It is impossible to capture everything that has happened in this period without a meaningless barrage of statistics. Instead will give seven vignettes into world Christianity.
Pentecostalism in Latin American
Growth of Global Pentecostalism
Pentecostalism is the fastest growing Christian movement in history. With over half a billion adherents it is second only to Roman Catholicism as a block within Christianity. 75% of all Latin American Protestants are Pentecostals.
Pentecostals and Christendom
For centuries, Latin Americans were christianized and introduced into a monolithic Catholic Christendom. This has broken down, as more and more people become Pentecostal believers. However, the rise of Pentecostalism has also been met with genuine revival within the Catholic church.
This is not a repeat of the reformation and counter-reformation, but there are similarities.
Pentecostal Influence on Theological Discourse
It has taken a while but the Western world is now taking the impact of Latin Pentecostal theology seriously.
African Independent Churches in Sub-Saharan Africa
The demise of colonialism in Africa was matched by a growth in the church. Now about 46% of Sub-Saharan Africans identify themselves as Christians.
Much of this growth is among the traditional, Anglican, Catholic and Protestant churches, however, there is significant growth in African Independent Churches or AICs.
“The AIC represents vital new theological and ecclesiastical developments within African Christianity, which will have a tremendous influence on the future of Christianity all over the world.”
The Rise of the AIC
The first AIC in the modern period were established in Sierra Leone in the mid 1800s. In order to make their voice heard, the AIC tried to join established conciliar bodies, but in 1978 the Organization of African Independent Churches was founded. The ‘I’ was eventually changed from Independent to ‘Instituted’. In 1998 the OAIC was invited to become an associate council of the World Council of Churches.
Causes in the Emergence of the AIC
- The rise in nationalism led to a desire to have African based churches.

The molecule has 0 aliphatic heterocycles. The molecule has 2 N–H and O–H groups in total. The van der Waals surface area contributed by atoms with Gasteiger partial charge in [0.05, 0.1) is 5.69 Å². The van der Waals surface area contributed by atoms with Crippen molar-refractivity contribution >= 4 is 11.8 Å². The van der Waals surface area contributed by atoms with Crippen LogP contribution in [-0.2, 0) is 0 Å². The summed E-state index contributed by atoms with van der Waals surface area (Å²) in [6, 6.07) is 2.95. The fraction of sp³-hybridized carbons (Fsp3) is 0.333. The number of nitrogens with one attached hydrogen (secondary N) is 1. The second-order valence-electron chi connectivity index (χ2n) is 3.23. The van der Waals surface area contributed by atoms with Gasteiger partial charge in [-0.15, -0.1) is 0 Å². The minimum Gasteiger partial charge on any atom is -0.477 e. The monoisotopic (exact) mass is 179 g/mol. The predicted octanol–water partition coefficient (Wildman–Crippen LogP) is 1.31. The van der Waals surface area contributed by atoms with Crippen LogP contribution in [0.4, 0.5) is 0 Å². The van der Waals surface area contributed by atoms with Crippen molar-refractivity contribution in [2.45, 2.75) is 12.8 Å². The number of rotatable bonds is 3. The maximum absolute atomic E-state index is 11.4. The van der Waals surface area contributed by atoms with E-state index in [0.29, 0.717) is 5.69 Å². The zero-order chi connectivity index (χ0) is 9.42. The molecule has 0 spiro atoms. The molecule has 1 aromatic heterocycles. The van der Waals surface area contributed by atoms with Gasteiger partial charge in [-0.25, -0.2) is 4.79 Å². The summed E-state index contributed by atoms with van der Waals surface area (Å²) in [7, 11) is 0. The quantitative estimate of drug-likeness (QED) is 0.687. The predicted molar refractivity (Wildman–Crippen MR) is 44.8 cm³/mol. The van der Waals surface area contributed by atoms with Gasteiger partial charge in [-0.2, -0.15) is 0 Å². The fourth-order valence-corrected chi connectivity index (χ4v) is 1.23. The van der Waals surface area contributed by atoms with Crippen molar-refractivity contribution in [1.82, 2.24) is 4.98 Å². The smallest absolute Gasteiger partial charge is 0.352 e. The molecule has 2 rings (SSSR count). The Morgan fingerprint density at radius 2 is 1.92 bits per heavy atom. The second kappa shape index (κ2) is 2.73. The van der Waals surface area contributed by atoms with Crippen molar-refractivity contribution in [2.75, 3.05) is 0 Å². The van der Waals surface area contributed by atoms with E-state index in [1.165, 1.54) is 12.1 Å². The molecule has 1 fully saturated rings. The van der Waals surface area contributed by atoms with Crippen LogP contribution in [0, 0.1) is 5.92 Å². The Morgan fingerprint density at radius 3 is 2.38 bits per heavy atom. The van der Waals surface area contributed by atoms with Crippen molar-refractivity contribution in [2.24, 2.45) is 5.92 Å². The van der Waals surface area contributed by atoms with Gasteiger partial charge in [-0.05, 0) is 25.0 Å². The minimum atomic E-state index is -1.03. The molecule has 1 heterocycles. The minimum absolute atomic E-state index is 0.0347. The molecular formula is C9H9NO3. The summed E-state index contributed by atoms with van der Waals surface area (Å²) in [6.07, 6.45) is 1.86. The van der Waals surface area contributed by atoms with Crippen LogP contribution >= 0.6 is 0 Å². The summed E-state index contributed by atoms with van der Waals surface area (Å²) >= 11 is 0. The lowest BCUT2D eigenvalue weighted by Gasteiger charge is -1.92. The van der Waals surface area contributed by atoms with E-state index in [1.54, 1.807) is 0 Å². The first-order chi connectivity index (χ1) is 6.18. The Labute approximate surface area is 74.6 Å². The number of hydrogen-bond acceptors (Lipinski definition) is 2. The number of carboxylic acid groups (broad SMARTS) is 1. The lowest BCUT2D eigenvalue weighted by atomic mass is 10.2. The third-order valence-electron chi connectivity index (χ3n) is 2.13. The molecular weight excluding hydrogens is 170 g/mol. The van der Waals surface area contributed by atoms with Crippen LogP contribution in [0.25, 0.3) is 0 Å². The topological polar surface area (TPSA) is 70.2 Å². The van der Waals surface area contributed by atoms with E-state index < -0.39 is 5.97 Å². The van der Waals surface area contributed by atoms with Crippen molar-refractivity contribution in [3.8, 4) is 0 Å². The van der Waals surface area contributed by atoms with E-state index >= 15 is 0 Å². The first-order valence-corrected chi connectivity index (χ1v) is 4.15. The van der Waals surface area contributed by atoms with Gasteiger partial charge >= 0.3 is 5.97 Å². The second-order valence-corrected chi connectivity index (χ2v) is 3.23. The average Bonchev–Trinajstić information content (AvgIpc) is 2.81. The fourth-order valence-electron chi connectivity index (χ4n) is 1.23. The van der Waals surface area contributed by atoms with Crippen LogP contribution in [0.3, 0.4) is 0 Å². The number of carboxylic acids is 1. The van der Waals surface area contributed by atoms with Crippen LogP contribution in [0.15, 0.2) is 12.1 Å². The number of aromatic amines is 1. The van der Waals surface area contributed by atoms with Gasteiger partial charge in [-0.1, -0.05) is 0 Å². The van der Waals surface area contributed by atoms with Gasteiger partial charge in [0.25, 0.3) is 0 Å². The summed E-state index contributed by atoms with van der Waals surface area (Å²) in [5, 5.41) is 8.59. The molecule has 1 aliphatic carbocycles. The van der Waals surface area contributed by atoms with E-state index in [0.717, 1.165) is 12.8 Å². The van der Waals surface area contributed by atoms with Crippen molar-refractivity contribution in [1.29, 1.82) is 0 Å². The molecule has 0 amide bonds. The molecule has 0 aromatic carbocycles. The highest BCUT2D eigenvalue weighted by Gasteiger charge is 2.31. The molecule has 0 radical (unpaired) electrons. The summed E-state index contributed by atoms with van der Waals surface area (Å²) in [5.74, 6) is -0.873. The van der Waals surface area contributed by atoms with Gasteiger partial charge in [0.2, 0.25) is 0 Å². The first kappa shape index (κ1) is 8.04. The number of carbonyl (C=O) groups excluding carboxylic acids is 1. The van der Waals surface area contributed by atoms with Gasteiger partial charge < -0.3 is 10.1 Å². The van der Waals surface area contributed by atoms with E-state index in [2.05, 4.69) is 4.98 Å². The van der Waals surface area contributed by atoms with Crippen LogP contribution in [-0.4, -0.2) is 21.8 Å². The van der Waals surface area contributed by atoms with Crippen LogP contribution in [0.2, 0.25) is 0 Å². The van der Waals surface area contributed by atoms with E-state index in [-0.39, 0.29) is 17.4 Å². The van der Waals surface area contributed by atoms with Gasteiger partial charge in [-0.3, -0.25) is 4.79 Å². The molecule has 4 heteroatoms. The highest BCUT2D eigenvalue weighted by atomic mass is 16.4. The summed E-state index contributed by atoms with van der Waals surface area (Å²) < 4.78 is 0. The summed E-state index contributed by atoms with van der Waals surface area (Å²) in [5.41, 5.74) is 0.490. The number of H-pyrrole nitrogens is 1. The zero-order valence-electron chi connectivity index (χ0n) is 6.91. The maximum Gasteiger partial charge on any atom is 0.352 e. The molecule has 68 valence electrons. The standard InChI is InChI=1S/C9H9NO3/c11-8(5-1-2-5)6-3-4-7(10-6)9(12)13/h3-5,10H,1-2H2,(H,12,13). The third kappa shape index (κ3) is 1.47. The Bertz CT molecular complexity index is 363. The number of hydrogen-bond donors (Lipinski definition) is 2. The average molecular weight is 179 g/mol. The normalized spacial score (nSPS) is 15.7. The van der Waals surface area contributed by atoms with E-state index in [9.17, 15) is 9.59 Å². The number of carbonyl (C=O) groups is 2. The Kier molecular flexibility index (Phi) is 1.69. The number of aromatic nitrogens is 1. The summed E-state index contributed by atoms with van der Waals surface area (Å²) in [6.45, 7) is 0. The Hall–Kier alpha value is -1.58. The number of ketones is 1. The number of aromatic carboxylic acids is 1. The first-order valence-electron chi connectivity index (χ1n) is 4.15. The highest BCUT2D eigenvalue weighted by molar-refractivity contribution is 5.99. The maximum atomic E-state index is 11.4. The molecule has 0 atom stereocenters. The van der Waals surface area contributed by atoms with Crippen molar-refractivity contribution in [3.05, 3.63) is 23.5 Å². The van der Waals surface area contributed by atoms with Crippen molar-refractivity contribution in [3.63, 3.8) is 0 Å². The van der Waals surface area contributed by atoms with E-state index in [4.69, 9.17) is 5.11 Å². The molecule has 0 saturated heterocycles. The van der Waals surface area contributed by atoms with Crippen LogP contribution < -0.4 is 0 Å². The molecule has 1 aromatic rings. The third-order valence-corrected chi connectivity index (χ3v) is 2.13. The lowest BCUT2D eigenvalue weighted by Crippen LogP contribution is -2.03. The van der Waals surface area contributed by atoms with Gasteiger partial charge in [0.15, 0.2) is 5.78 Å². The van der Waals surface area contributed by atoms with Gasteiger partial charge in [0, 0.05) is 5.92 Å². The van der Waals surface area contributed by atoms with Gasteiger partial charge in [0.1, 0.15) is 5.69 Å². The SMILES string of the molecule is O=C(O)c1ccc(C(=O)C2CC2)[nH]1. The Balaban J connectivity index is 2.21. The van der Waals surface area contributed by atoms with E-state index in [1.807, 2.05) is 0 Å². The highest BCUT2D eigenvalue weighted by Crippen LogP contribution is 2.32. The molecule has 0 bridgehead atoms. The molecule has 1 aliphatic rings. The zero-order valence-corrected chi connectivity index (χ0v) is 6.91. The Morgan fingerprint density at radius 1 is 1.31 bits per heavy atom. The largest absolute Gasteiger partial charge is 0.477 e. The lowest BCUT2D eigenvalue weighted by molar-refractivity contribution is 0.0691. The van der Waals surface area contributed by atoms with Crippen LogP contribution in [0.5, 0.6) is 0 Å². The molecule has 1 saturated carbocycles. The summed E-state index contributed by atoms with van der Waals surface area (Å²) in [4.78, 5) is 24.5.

- The desire to have churches which take pride in African identity and heritage.
- The need to address doctrinal issues which were ignored by the Western church.
Broad Categories of AIC
It is extremely difficult to categorise such a diverse movement.
Nationalistic or Ethiopian Churches
These were formed as a specific response to the colonial presence in Africa. They did not broadly change the theological background of the churches from which they sprung, but they insisted on African leadership and governance.
Zionist or Spirit Church
These are identified by their strong emphasis on the presence and power of the Spirit. They can be traced, to some extent, to Charismatic sects in the late C19 USA.
Messianic or Prophetic Churches
These have a similar stress on the Spirit as the Zionist churches, but they are formed around a single dominant personality. The Harrist Church of Ivory Coast is a good example as are the aladura churches in Nigeria.
Muslims Who are Following Christ in the Mosque
Not all Christian movements are large and attract huge numbers of people. There are numbers of people who are coming to Christ in the Islamic world, but who are rejecting the Western forms that the Gospel often comes wrapped up in. There are degrees to which these people identify as Christians – and a huge amount of controversy around the whole question.
South Indian Missionaries to North India
There are a serious number of South Indian ministries reaching out to the North of India.
The Non-Registered House Church Movement in China
Three Self Patriotic Movement
After the missionaries were removed from China, the Protestant churches came under the control of the state sponsored TSPM, which sought to control belief and have all pastors sign an oath of allegiance to the state. Those who refused where treated very badly.
Despite this, the unofficial church grew.
Today it is estimated that there are about 90M independent Christians in China as opposed to 15 in the TPSM.
Back to Jerusalem
This movement goes back to the 1940s and envisages taking the Gospel back along the Silk Road, by which it first reached China to the Muslim nations to the West.
It is not an organisation, but as a movement and aspiration it is very powerful.
The Korean Missionary Movement
Andrew Walls wrote:
“The greatest missionary nation is now Korea; in every continent there are Korean missionaries by the hundreds, in coming years we can expect hundreds more, preaching from Tashkent to Timbuktu, and reaching where westerners have long been unable to tread.”
Post-Christian Vibrancy in Europe
The impact of immigrant churches breathing new life in Europe and established churches learning how to live in post-Christendom is a fascinating story which is still unfolding.
This post consists of my personal notes taken from Invitation to World Missions: A Trinitarian Missiology for the Twenty-first Century (Invitation to Theological Studies Series) by Timothy Tennent. Once you have read all my notes, please buy the book!